Like so. At this point, I thought I had the colour pretty bang-on! All that was left was to mix in the buttermilk and the dry ingredients in alternating batches, and boom - I had whoopie pie batter!

Now, here the recipe said to 'drop the batter by teaspoons' onto a baking sheet. Teaspoons? You know how tiny those pies would have ended up? This scoop holds about 2 teaspoons of batter, and these still came out really tiny!

So I (mostly) obediently doled out the batter and baked as directed, and was rewarded with these:

Huh, they look pretty okay, actually. Or, they did, until I moved them to the cooling rack and saw that the bottoms were especially crusty... and the cakes themselves were rather dry.

Yeah... Not good eats. So, for the next pan, I reduced the cooking time to compensate. I figured this was because I didn't use the recommended amount of oil.

The second batch came out MUCH better, and I learned that the easiest way to remove these from the pan was with an off-set spatula. I tried with a fork, but it shredded the bottoms.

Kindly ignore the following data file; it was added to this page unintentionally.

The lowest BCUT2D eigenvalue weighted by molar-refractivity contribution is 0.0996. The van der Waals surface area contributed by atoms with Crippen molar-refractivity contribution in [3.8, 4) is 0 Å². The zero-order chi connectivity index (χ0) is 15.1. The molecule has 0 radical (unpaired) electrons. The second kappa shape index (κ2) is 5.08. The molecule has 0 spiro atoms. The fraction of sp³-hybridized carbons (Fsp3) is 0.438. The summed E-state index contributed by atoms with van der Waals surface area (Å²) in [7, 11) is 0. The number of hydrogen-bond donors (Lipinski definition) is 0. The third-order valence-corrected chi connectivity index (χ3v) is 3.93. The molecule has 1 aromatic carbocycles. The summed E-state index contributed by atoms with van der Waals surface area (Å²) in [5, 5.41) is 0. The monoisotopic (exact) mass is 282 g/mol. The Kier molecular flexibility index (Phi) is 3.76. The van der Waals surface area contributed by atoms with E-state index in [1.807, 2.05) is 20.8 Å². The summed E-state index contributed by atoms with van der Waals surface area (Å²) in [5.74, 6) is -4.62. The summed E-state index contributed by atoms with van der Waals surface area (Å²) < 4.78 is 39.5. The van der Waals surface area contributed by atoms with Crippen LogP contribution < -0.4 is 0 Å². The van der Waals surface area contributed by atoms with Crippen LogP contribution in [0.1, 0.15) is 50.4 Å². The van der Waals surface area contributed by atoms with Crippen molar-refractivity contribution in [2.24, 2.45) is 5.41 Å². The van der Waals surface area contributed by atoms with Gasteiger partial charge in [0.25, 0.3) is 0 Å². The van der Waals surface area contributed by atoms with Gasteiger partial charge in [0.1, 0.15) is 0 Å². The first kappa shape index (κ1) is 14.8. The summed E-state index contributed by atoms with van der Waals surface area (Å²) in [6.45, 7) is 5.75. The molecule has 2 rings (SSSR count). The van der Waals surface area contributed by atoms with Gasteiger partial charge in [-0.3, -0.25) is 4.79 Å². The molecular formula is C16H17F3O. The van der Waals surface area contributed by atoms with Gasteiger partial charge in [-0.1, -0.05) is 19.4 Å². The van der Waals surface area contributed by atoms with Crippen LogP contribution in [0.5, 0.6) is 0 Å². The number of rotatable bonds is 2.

Nobody likes shredded bottoms.

Time for another, 'Recipe vs Reality' - the recipe claimed this would make 48 cookies, for 24 sandwiches. I see here... 60 cookies. And this wasn't all of them! All told, I had over 6 dozen whoopie pie halves. No, really. I seriously lost count after 72.

Do recall, I made these bigger than the recipe called for. BIGGER. After reducing one of the ingredients. And it made MORE.

Someone messed up transcribing that recipe. Either that, or Paula Deen is lying to us, and I refuse to believe that!

Anyway, once these had cooled a bit, I stuffed them with my favorite cream cheese frosting, and for extra fun, rolled some of them around in non-pareils.

Everything is better with non-pareils.

These went over pretty well with my guests, though I personally wasn't satisfied. They weren't terribly flavorful, were still ever-so-slightly dry, and they weren't nearly purple enough.

I'm not giving up though. I will persevere. One day, I will make the perfect whoopie pies.


What is with me and failing with any kind of pie?? These aren't even related to actual pie. What the heck, universe?

Despite their flaws, tho, they were awfully cute. And pretty tasty - especially with a generous amount of cream cheese filling.

And I still ate, like, 7 of them. 7-ish. I don't know, I wasn't counting. It was my birthday, so... yeah. No-one counts servings on birthdays. I think. You shouldn't have to, anyway!

Do you have a favorite whoopie pie recipe? Suggestions on what I could have done better? Drop me an email or leave a comment!

Someday, I will master them, and have perfectly cakey little cookie sandwiches... someday.

Oh well.

Until next time!